Wednesday, November 16, 2011

Digital History Roundup

John Markoff, "It Started Digital Wheels Turning," New York Times, November 7, 2011

Researchers in Britain are about to embark on a 10-year, multimillion-dollar project to build a computer — but their goal is neither dazzling analytical power nor
lightning speed. Indeed, if they succeed, their machine will have only a tiny fraction of the computing power of today’s microprocessors. It will rely not on software and silicon but on metal gears and a primitive version of the quaint old I.B.M. punch card. What it may do, though, is answer a question that has tantalized historians for decades: Did an eccentric mathematician named Charles Babbage conceive of the first programmable computer in the 1830s, a hundred years before the idea was put forth in its modern form by Alan Turing?>>>

Ian Johnson, "How to uncover your family's military roots: Digitized records help Canadians leaf out family tree military history," CBC News, November 10, 2011

Researching a family's military history used to be a real challenge, but as more and more paper archives go digital and are transferred to the internet, it's becoming possible for anyone to leaf out a family tree in surprising detail by using a few tricks and knowing where to look. "The biggest thing that's changed is the ability to find digitized documents through simple things like Google and search tools specific to military family histories," says Alex Herd, lead researcher for the Historica-Dominion Institute Memory Project in Toronto that aims to increase the public's knowledge of Canadian history.>>>

Bryan Rosenblithe, "Analyzing history for today: Emerging technologies offer new challenges in the practice of historiography," Columbia Spectator, November 10, 2011

. . . . While it is now widely accepted in the historical profession that current events inform the questions we ask of the past, we are only beginning to come to terms with the profound transformation that digital information is making in every aspect of our lives. A quick comparison of the phrases “digital revolution” with “crisis of capitalism” points to the profundity of both moments and the relatively underdeveloped intellectual apparatus with which we are confronting the issues of our time relative to those of Finley’s day. It is this sense of a radical shift in our way of life coupled with the lack of a vocabulary with which to discuss it that makes the ridiculous statement from Douglas Engelbart, the inventor of the mouse, “The digital revolution is far more significant than the invention of writing or even of printing,” appear meaningful.>>>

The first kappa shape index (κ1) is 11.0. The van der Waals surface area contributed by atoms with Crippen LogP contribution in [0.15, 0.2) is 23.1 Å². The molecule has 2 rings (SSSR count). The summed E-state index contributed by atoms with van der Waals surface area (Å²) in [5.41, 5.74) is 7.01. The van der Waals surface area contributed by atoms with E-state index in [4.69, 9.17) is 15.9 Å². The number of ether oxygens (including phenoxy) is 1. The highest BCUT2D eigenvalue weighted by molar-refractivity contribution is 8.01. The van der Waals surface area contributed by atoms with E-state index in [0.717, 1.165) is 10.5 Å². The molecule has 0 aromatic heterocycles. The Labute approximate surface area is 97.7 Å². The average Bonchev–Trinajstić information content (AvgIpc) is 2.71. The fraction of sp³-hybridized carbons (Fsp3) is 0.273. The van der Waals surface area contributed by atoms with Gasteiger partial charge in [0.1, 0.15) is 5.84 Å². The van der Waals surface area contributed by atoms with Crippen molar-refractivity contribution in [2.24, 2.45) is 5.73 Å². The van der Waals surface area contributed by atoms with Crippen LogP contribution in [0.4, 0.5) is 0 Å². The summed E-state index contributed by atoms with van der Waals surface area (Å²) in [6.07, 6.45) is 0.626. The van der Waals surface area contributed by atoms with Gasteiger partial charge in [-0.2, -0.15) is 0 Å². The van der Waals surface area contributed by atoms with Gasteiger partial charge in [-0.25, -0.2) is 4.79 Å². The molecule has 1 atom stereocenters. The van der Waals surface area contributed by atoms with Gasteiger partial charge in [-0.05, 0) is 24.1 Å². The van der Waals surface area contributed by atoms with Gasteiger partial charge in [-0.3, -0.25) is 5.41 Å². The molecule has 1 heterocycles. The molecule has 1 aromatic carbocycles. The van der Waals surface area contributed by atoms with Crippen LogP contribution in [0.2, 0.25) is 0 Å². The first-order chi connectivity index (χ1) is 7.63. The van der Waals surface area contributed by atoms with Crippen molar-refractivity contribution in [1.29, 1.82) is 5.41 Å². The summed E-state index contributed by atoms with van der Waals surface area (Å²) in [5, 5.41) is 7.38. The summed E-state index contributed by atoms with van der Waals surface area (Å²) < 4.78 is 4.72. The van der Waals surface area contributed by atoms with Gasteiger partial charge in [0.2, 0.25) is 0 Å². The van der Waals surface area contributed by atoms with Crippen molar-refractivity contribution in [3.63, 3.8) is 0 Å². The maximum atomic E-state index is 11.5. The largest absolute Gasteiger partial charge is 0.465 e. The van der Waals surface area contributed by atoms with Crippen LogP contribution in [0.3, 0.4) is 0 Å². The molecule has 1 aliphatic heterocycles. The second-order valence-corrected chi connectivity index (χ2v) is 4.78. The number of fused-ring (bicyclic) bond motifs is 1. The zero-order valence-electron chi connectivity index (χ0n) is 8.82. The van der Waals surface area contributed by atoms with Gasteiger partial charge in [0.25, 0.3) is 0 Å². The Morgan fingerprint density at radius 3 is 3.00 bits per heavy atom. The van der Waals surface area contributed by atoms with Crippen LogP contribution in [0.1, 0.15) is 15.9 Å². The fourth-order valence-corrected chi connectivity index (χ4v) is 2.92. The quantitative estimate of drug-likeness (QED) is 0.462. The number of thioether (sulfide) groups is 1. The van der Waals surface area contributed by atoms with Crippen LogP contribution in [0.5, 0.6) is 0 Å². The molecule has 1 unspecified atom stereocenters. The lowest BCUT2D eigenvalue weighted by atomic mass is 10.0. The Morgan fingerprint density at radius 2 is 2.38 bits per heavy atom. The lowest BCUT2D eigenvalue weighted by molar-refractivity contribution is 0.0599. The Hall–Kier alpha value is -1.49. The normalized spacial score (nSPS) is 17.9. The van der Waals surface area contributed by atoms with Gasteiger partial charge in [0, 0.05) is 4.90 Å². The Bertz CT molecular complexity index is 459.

Dawn Setzer, "Dr. Livingstone's lost 1871 'massacre' diary recovered; discovery rewrites history," UCLA Newsroom, November 1, 2011

In Africa 140 years ago, David Livingstone, the Victorian explorer, met Henry M. Stanley of the New York Herald and gave him a harrowing account of a massacre he witnessed, in which slave traders slaughtered 400 innocent people. Stanley's press reports prompted the British government to close the East African slave trade, secured Livingstone's place in history and launched Stanley's own career as an imperialist in Africa. Today, an international team of scholars and scientists led by Dr. Adrian Wisnicki of Indiana University of Pennsylvania, publishes the results of an 18-month project to recover Livingstone's original account of the massacre. The story, found in a diary that was illegible until it was restored with advanced digital imaging, offers a unique insight into Livingstone's mind during the greatest crisis of his last expedition, on which he would die in 1873.>>>

Leigh Hornbeck, "Papers show daily colonial life: Old records discovered in Charlton home provide a closer look at a past era," Albany Times Union, October 30, 2011

BALLSTON SPA -- A recent donation to the Saratoga County Historian's Office gives a more intimate look than ever before at life in Colonial Charlton. The LaRue family donated 600 papers found inside a box nailed underneath floorboards of the attic floor in their house. They belonged to Joseph LaRue, an ancestor who moved to Saratoga County just before the American Revolution and served as a justice of the peace for 10 years. The collection includes a docket and written testimony from witnesses and defendants, along with records that show small details of 18th-century life often passed over by traditional historians. . . . Ned Porter, a junior from Skidmore College who worked as Roberts' intern over the summer, sorted the papers into categories and created a finding aid -- a document describing the collection -- with every legible name, which can be used by genealogists and others. The next step is to create a digital record so the fragile papers aren't handled more than necessary. Some of the documents are parchment, but most are thick rag paper. All the writing was done with quill pen.>>>

No comments: